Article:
Baking Supplies n Kolkata

Shapla Chingrir Torkari

9:13 PM

Water Lily stem and Shrimp curry

I have written about water lily or Shapla (Nymphaeaceae) in two other posts with two different recipes (Shaplar Bhyala and Shaplar ghanto) before. Today while writing this recipe I decided to include the write-up that I posted on my Facebook page a few days back. It for a change was in Bengali where I wanted to describe how monsoon is experienced in rural Bengal. For people who do not read Bengali I have included a small English write-up in the same line. Hope you will enjoy it. 

The recipe today is very simple but with a spectacular flavour that with every morsel will remind you of monsoon. Just a few pantry staples and a handful of shrimps that are easily available in this season. That is the merit of regional cooking, celebrating the seasonal flavours while retaining all it's goodness.

Fish and Seafood

Gandal patar bora ar macher patla jhol

8:16 PM

Fritters made of skunk vine (Paederia Foetida Linn) and light fish curry with the leaf paste

Uff dida ki baje gandho ei patatar, dur karo dur karo. (Oh Grandma what are these leaves? smell so bad. throw them away.),  I curled my nose and looked away in disdain.

Dida who was sitting on the floor and chopping a small bunch of the smelly leaves looked up and smiled. Tomar jonyoi ranna hochhe Didibhai. Khelei dekhbe atodiner jwor pet kharap kamon thik hoe jay. (It is being cooked for you dear, a great herb for your stomach ailments).

That made my heart skip a bit. After weeklong suffering of diarrhea and surviving on a meager diet of Barley water and thin arrowroot biscuit I was finally allowed to have a proper lunch today. I was waiting for the meal since morning and was dreaming of some fish curry with steaming hot rice or at least a meal of dal, alubhate, and machbhaja (Rice, mashed potato, and fried fish).

But not this. I shook my head in denial, tears welled up in my eyes and I ran away from that kitchen. 

Desserts and Sweets

Shahi Zarda (Biyebarir Zarda)

10:18 PM

Shakespeare once said 'What’s in a name?  That which we call a rose  by any other name would smell as sweet.'

While it comes to food I can relate to the second half of this famous saying but name of dishes often tells a lot about it's origin and evolution.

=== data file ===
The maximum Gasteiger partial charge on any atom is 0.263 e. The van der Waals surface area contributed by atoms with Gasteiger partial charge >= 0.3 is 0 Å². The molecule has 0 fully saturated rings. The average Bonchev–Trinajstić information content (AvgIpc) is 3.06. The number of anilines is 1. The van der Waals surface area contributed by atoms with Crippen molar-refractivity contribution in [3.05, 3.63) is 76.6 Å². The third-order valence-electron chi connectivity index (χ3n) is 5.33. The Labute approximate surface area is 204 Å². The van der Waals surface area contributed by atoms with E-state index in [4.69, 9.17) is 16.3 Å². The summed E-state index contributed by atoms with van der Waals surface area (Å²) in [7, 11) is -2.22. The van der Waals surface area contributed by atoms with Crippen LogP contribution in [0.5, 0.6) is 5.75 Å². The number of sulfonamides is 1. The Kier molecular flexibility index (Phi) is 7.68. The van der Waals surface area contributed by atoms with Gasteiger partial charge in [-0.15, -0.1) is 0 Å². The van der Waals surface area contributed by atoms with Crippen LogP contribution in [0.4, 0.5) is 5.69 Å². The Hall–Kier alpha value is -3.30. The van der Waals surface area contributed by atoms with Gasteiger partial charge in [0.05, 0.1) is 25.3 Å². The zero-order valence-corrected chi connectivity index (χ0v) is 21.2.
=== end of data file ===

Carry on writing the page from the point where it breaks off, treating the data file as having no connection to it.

Zarda, also known as Meethe chawal (Sweetened rice) or Gur ke chawal (Jaggery rice) is a popular dessert in the Indian Subcontinent. The name Zarda comes from the Persian word 'Zard' or yellow colour.  It's the traditional yellow tint of this dessert that gave this name. While Zarda on a Muslim dastarkhwan is rich with pure ghee and heavy-handed use of dry fruits and nuts, the North Indian meetha chawal is comparatively lighter on the palate. and the Gur ke chawal in my experience was quite a peasant dish where aromatic rice is simmered in fresh ganne ka ras (sugarcane juice) or jaggery water.

Tracing back to its roots would make one believe that the dish in India was introduced and popularised by the Mughals. A detailed recipe of Zard Birinj (Yellow rice) is found in Ain-i- Akbari, the record of Akbar's administration written by his court historian Abu'l Fazl in 16th century. It uses around 5 seers of sugar candy, 3.5 seers of ghee, and 1.5 seers of dry fruits and nuts for 10 seers of rice. An opulent dish fit for the royals. 


Kharkol pata bata

10:00 PM

Isn’t it confusing that in monsoon when the plants start to sprout almost everywhere making the Earth look lush and green, is also the time when we are told to refrain from eating any sort of leafy greens? India's Monsoon eating philosophy is ingrained in the age-old practice of Ayurveda and backed up by many practices, folklores, and rituals. Which probably were developed to collectively fight deadly disease outbreaks that once were very common during the rainy seasons.


Wild Green Fritter

7:10 PM

Wild greens in love with how pretty this platter looks

One of the fondest memories of my childhood was to wander around the paddyfields. People say that I spent hours jumping from one place to another chasing the crabs, insects or birds and watching small fishes swimming between the paddy seedlings. That love is still there. Whenevr I go home to Midnapore or 24 parganas,  I get up early and take a walk around the village and deep inside the fields looking for those familiar sight and smell. It is here that I learnt how paddy fields provide a nutritious meal even to the poorest of the poor people. The small mud crabs, even smaller fishes along with the numerous greens growing as weeds come together in a simple curry to provide all the required protein, vitamin and micro nutrients prescribed by dieticians.
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